It’s the problem that won’t seem to go away: for decades, government agencies, academics and industry associations have identified a lack of expertise and training among acquisition personnel as a key challenge for the acquisition workforce.
Frank Kendall, Under Secretary of Defense for Acquisition, Technology and Logistics, acknowledged the problem, adding a new goal to Better Buying Power 2.0 to improve professionalism through stronger qualification requirements. The Professional Services Council cites having “trained acquisition professionals” as one of the top three challenges of our present acquisition environment in its “Acquisition Policy Survey.” More than 60% of government/industry survey respondents for an acquisition guide by GovLoop and Integrity Management Consulting, said lack of expertise is a top challenge that gets in the way of successful acquisition outcomes.
With agency budgets shrinking but the volume and complexity of government contracts growing, what’s the answer to the ongoing problem? More training is a natural response, but Michael Fischetti, Executive Director of the National Contract Management Association (NCMA) believes it will require a bigger shift. An idea he’ll be advocating in 2014 is “to make contract management a true profession.”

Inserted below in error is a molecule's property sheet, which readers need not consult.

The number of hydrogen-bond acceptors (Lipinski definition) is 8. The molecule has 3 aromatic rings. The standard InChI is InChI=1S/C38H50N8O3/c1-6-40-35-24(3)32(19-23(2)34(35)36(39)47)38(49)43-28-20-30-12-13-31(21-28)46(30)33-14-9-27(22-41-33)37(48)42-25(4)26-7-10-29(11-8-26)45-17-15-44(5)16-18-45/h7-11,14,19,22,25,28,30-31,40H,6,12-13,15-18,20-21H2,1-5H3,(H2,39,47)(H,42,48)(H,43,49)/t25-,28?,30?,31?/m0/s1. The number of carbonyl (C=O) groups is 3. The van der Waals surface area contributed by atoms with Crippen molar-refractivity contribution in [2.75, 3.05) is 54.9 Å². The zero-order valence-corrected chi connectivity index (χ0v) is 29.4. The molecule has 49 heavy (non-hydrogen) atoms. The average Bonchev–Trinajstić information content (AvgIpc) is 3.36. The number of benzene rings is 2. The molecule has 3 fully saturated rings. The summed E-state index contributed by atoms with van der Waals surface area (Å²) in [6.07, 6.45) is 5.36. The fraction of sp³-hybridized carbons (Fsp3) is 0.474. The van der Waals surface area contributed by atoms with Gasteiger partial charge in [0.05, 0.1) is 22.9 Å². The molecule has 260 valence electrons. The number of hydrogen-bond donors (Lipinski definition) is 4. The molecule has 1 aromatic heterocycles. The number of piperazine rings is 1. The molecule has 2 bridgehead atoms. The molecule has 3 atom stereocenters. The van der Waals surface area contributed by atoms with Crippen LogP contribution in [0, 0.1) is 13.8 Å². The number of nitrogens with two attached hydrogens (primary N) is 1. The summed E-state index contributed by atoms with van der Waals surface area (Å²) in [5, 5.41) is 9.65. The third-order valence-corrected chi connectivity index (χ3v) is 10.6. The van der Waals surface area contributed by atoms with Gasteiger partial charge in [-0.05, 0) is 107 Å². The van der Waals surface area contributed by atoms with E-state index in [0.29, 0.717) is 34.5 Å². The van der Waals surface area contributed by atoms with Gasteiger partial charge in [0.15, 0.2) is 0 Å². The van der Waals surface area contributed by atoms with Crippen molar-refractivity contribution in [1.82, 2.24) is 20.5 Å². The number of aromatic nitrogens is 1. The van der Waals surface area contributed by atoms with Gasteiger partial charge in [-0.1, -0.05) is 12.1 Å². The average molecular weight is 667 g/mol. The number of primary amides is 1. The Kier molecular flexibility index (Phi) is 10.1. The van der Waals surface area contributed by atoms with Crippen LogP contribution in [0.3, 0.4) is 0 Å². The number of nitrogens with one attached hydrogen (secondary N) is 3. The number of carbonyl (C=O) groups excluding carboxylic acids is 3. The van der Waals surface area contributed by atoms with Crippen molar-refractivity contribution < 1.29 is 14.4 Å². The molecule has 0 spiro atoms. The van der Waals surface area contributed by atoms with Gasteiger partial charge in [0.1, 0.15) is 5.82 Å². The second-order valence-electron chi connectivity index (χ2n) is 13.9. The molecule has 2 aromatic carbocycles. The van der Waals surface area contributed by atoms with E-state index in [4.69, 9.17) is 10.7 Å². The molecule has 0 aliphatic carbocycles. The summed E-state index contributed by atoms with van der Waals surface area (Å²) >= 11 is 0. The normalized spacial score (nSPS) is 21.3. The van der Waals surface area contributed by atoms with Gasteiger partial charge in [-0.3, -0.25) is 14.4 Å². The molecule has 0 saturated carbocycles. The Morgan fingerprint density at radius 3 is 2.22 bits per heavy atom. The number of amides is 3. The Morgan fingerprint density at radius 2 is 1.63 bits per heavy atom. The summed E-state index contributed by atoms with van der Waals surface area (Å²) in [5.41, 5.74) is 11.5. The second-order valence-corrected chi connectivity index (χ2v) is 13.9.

What Does ‘True Profession’ Look Like?
The thousands and thousands of people working in acquisition may feel they’re already professionals, but Fischetti envisions a workforce that meets a standard level of knowledge, similar to accountants or lawyers who have to pass a standardized test to be certified. So whether you work for a private company or a government agency, if you’re managing and executing government contracts, you would need to be certified and trained to a commonly-accepted standard.
“If I’m having my taxes done I want to know that the person doing it knows what they’re doing and I don’t believe that when you speak with a government contracting officer or an industry contracts manager, you necessarily have that guarantee, that sense of security,” says Fischetti. “You might on an individual basis – I know Joe Shmo, he knows what he’s doing. But there’s nothing you can look at in terms of a resume that will guarantee it.”
Why Does a Professional Standard Matter?
Fischetti believes requiring all people in the sector to be certified, plus making training and testing more rigorous than current offerings, would help stem the cost overruns and poorly executed programs that he saw in his decades-long career in federal civilian and defense agencies as a Director of procurement and acquisition.
Across-the-board professional standards would also validate the importance of the acquisition and contract management function. Fischetti believes there’s a lack of appreciation for the complexities, both from the general public and senior leaders in government. “A lot of people perceive, ‘Well it’s just clerical work. Type up the contracts. Why is it taking so long?’ I’ve been in situations where you’re trying to advise political appointees or people at a senior level of what it is you do, and there’s just a lack of understanding.”
Moreover, when acquisition professionals aren’t part of the decision making process, a program may be un-executable because key considerations weren’t included. “At NCMA, we promote the contract management professional as the business advisor with more than just knowledge of the Federal Acquisition Regulations, but also business competency, which includes marketing, finance, and economics – all of the elements that you would expect in any kind of business decision.”